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Florida Prisoners Have Right to Present Evidence at Disciplinary Hearings

Florida Prisoners Have Right To Present Evidence At Disciplinary Hearings

A Florida state appellate court held that a denial by prison authorities of an opportunity for a prisoner to present exculpatory evidence at a prison disciplinary hearing states a claim for a denial of due process. The court rejected the Florida DOC's alternate theory of culpability approach to review.

A Florida state prisoner was charged in a prison disciplinary action with having violated the prison's barber shop rule by shaving his head. At a disciplinary hearing the prisoner was denied the ability to present unspecified exculpatory evidence that he did not violate the rule. The basis for the denial was that the evidence was not germane to the charge. The prisoner was found guilty.

After exhausting his administrative remedies through the DOC grievance procedure, the prisoner petitioned the Leon County circuit court for a writ of mandamus to compel the DOC to accord him the process he was due. In response to the trial court's order to show cause, the DOC "acknowledged that the barber shop rule should not have been applied to [a prisoner] who shaved his own head." However, the DOC argued that the prisoner was "properly disciplined because another institutional rule precluded [him] from shaving his head." Based on this claim the trial court denied the petition.

The Florida DOC grooming rule simply requires male prisoners to "have their hair cut short to medium uniform length at all times." Obviously, a shaved head falls within these parameters. However, there is also a provision that proscribes designs "that would call attention to the inmate or separate inmates into groups based upon style." Fla. Admin. Code r. 33-3.002(11). Although this policy is generally loosely enforced, several prisons, primarily those located in North Florida, prohibit white prisoners from shaving their heads on the pretense that it may be a sign of a skinhead. Ironically, there is almost a rabid insistence, especially in North Florida prisons, that Florida prisoners have their facial hair clean shaven at all times.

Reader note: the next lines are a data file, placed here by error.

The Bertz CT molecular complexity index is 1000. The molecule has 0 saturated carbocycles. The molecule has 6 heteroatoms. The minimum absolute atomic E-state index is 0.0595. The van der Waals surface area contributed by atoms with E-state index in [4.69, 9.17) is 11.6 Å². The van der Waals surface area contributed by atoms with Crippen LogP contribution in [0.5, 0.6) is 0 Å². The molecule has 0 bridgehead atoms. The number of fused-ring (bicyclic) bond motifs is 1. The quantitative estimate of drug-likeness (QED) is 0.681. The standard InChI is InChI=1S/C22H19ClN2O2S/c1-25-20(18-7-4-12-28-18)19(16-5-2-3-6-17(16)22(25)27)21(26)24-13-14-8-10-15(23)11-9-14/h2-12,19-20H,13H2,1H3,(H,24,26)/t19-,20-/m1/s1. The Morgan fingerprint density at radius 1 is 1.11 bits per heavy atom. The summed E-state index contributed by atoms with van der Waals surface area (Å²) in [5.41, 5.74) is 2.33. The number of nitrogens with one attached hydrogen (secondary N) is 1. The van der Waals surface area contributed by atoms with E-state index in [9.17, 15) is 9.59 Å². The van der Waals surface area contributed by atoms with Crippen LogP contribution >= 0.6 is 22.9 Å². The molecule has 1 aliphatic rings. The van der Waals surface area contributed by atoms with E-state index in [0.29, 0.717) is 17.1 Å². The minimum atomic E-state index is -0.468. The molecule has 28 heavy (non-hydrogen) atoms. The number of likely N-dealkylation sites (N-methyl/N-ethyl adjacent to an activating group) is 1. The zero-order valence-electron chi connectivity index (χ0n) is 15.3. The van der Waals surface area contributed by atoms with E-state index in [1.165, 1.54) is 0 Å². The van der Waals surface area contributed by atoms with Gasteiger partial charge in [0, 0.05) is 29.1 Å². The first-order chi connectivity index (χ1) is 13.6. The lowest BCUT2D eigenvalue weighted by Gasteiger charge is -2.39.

The appeals court noted that the prisoner's petition described the evidence which he attempted to present at the disciplinary hearing, and which he was not permitted to proffer because it was not pertinent to the violation of the barber shop rule. However, the court recognized that the excluded evidence did address the enforcement of the alternate rule upon which the DOC rested its post hoc liability claim. Since the change in the basis for the discipline adversely impacted the prisoner's due process rights, the court of appeals reversed and remanded.

Since it is well established that due process mandates that prisoners be allowed to present evidence at prison disciplinary hearings, Wolff v. McDonnell , 418 U.S. 539, 565-66 (1974), insofar as there are no exigent reasons for excluding it, this case is remarkable only to the extent that it exposes the cavalier way the Florida DOC administers discipline, and the ease with which state trial courts approve such unconstitutional practices. See: Munn v. State , 694 So.2d 92 (Fla. App. 1 Dist. 1997).

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Related legal case

Munn v. State

05/07/97 Thomas a. Munn, v. State of Florida,


[2] CASE NO. 96-406

[3] 1997

[4] Opinion filed May 6, 1997.



[7] An appeal from Circuit Court for Leon County.

[8] Philip J. Padovano, Judge.

[9] ALLEN, J.

[10] The appellant challenges the denial of a petition for a writ of mandamus, by which he contested disciplinary action taken by the Department of Corrections (the department). The appellant is a prison inmate who was disciplined for shaving his head, and the disciplinary team found this to be a violation of the institution's barber shop rule. After the appellant petitioned for mandamus the department acknowledged that the barber shop rule should not have been applied to an inmate who shaved his own head, but the department asserted that the appellant was nevertheless properly disciplined because another institutional rule precluded the appellant from shaving his head. Although the court accepted the department's position in denying relief, in his pleadings below the appellant described evidence which he attempted to present at the disciplinary hearing and which was not allowed because it was not pertinent to a violation of the barber shop rule. Because this evidence addresses the enforcement of the rule upon which the department now relies, this change in the basis of the discipline adversely impacts the appellant's due process rights. The appealed order is therefore reversed, and the case is remanded.